|Clinical Management of Abortion Complications: A practical Guide (WHO - OMS, 1994, 86 p.)|
Carry out a general examination to check for anaemia and other diseases, followed by a detailed clinical (including vaginal) examination. Assess the size and position of the uterus and note the condition of the fornices. Check for ectopic or intrauterine pregnancy. Infection is a contraindication to dilatation and curettage, except in cases of septic incomplete abortion (when the patient must also be given antibiotics).
1. Give the patient a general anaesthetic or local anaesthesia (paracervical block).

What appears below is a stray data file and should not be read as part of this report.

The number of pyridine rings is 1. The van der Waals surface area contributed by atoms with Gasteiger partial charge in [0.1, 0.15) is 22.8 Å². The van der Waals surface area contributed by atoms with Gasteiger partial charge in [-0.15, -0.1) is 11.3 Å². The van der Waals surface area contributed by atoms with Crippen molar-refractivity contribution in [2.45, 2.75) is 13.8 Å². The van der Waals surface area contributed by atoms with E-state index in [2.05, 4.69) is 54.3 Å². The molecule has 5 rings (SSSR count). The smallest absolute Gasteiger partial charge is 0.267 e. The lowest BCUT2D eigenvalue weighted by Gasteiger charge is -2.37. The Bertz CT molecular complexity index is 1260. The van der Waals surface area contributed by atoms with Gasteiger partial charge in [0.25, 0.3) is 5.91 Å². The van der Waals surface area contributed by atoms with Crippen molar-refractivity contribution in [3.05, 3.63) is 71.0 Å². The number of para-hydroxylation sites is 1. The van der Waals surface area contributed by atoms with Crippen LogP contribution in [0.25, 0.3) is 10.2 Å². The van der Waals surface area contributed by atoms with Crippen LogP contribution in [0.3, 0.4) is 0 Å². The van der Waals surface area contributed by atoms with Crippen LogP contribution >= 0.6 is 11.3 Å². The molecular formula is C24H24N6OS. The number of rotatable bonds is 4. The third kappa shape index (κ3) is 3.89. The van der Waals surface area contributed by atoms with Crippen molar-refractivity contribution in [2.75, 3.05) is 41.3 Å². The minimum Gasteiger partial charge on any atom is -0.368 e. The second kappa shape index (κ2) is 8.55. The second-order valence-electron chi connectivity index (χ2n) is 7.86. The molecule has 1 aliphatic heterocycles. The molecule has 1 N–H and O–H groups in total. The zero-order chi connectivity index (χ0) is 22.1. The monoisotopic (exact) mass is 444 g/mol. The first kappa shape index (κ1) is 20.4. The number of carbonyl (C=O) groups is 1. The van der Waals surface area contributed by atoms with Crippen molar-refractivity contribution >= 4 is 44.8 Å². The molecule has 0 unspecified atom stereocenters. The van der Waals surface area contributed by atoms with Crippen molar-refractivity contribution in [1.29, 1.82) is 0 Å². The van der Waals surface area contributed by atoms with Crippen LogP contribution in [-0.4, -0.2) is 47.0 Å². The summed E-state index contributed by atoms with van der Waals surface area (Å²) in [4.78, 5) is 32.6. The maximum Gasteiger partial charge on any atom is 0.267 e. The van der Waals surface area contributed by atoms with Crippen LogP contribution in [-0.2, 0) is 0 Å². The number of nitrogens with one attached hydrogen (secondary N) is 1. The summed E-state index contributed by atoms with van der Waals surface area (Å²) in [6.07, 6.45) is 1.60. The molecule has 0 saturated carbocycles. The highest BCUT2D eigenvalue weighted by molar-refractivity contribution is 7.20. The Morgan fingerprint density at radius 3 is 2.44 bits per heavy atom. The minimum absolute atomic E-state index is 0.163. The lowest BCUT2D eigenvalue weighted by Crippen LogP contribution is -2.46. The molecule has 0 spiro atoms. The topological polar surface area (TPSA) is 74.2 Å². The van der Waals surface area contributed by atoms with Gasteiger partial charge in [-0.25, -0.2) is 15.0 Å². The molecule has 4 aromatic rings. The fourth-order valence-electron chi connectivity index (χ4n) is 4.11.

2. Place her in the lithotomy position and clean and drape the area. Introduce a vaginal speculum, identify the anterior lip of the cervix, take hold of the lip with vulsellum forceps.
3. Sound the uterus by passing a uterine sound to assess the length and direction of the uterus. Then progressively dilate the cervix with dilators.
4. Introduce a small sponge holder (or polyp forceps) to check for polyps. Then gently curette each wall and angle of the uterus. All material obtained should be sent for histopathological examination, if required for diagnosis.
5. Apply a vaginal or gauze pad.
Possible complications include perforation of the uterus, injury to the bladder or bowel, cervical tear, extension of pre-existing infection, and rarely amenorrhoea due to trauma.